Blame the Brain
Neuroscience for Action in Criminal Courtrooms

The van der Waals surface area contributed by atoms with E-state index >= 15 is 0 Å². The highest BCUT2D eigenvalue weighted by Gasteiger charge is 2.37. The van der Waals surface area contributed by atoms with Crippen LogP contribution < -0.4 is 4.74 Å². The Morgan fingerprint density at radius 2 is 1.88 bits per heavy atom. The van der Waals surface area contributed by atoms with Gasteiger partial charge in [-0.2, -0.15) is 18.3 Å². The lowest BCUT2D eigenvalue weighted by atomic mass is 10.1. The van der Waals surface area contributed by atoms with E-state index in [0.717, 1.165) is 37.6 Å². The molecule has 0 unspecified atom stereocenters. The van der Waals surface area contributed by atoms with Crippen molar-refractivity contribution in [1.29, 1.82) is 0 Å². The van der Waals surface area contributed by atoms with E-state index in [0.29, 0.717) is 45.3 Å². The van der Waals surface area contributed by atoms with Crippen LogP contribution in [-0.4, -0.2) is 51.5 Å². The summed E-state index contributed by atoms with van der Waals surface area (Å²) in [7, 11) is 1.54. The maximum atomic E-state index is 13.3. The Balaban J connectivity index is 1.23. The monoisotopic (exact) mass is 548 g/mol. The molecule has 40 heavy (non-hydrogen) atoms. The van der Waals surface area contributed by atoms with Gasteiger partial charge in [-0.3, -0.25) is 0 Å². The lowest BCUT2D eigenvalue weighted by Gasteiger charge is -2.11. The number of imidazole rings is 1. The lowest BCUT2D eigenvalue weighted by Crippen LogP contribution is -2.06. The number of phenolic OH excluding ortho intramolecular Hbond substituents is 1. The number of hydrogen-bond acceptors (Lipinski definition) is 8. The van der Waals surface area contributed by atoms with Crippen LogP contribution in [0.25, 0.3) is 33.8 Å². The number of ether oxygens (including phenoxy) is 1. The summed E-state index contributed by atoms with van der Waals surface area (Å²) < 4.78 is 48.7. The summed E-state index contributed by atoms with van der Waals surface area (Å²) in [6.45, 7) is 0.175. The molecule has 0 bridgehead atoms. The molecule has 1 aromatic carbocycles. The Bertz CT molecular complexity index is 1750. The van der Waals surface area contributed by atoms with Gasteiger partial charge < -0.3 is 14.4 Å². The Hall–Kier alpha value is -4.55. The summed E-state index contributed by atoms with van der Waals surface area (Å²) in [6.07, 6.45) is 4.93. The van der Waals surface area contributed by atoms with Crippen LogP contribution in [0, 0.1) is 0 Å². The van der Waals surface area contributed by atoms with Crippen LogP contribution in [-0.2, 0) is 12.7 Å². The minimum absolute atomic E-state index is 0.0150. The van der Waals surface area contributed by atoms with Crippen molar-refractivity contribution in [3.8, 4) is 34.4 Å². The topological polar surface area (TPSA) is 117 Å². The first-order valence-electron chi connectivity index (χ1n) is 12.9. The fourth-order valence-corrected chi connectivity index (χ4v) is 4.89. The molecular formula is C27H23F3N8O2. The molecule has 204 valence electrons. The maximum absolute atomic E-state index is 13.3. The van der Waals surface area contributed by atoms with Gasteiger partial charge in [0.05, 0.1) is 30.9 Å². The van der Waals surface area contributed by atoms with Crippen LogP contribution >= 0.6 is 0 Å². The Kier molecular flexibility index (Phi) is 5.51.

This article outlines the significance of some major STS theorists (Latour 1993, Galison 1997, Dumit 2004, Haraway 1991, Knorr-Cetina 1999) as a means of examining the ways in which STS perspectives can, if integrated into criminal courtrooms, enrich our understanding of contemporary neuroscience and society. In this paper, I trace the co-production of neuroscientific and legal knowledges through a study of functional magnetic resonance imaging (fMRI) scans in criminal courtrooms. In following the social life of such brain scans, I demonstrate how brain images are assembled, how they travel from one context (e.g. a lab) to another (e.g., a courtroom or a magazine), and how they are put to persuasive use in legal contexts. I argue law-science interactions in the U.S. courtroom have become sites of epistemic contestations over meanings of truth, justice, personhood, and expert knowledges in U.S. society and politics. In reframing this epistemic contest towards a "serviceable truth" (Jasanoff 2015) of neurolegal knowledge in action, I conclude with insights as to how legal and neuroscientific experts and laypeople alike might navigate the uneven diffusion of knowledge in U.S. criminal proceedings.
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